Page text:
The four bishops of Brittany, in northwestern France, said Jan. 15 that they understood farmers’ “stress and exasperation in the face of the ever-increasing number of controls imposed on you, and the administrative complexity that takes you away from your actual job.”

“We share your sadness at the suicide of your colleagues,” they wrote.

French farmers ultimately called off a planned “siege” of Paris after securing concessions from the government.

In early February, Spanish bishops offered their support to farmers, who have held protests across the country against both national and EU agriculture policies, and clashed this week with police in the capital, Madrid.

Archbishop Jesús Sanz Montes of Oviedo, northern Spain, described farmers in a Feb. 6 social media post as honest and hard-working people “who express their violated rights throughout Europe.”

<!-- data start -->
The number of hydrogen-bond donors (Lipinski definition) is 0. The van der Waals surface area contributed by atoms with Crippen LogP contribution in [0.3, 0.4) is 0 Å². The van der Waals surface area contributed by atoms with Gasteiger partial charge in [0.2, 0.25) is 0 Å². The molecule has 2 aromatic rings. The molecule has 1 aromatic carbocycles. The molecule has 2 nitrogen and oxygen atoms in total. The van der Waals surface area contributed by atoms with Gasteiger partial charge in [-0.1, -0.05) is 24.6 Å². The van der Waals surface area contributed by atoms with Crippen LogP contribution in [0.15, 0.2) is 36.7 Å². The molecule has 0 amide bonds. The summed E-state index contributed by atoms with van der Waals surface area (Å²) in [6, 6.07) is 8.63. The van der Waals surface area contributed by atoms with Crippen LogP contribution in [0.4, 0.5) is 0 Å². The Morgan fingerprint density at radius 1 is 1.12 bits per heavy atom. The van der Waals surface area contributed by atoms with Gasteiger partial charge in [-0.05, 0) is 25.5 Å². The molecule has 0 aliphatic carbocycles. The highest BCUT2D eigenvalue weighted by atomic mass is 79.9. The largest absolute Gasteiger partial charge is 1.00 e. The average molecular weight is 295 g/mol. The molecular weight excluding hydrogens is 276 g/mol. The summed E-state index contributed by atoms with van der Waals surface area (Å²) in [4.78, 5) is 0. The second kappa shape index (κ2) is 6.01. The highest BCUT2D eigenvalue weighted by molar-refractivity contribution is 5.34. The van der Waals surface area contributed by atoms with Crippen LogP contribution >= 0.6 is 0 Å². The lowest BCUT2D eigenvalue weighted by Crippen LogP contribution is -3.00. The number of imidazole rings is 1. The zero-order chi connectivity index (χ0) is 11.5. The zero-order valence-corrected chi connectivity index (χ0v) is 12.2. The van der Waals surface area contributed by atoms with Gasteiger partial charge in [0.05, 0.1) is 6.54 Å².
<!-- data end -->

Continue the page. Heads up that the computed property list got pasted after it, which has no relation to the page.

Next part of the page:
“We hope for less futile ideology and more useful solidarity for them,” he wrote.

On the same day, Bishop Fernando Valera Sánchez of Zamora, western Spain, said that the Church wanted “to raise its voice in favor of those who work tirelessly to feed our communities.”

“Public authorities should make it possible for rural men and women to continue developing their activity for the benefit of the whole community and ensure their generational succession,” he wrote. 

Bishop José Luis Retana Gozalo of Salamanca, northwestern Spain, said in a Feb. 12 Lenten pastoral letter that “we cannot be insensitive to their just demands, expressed in a civil manner.”

Italian farmers were invited to attend Pope Francis’ Feb. 18 Angelus address. They brought a cow called Ercolina II, which has become a symbol of the protest movement.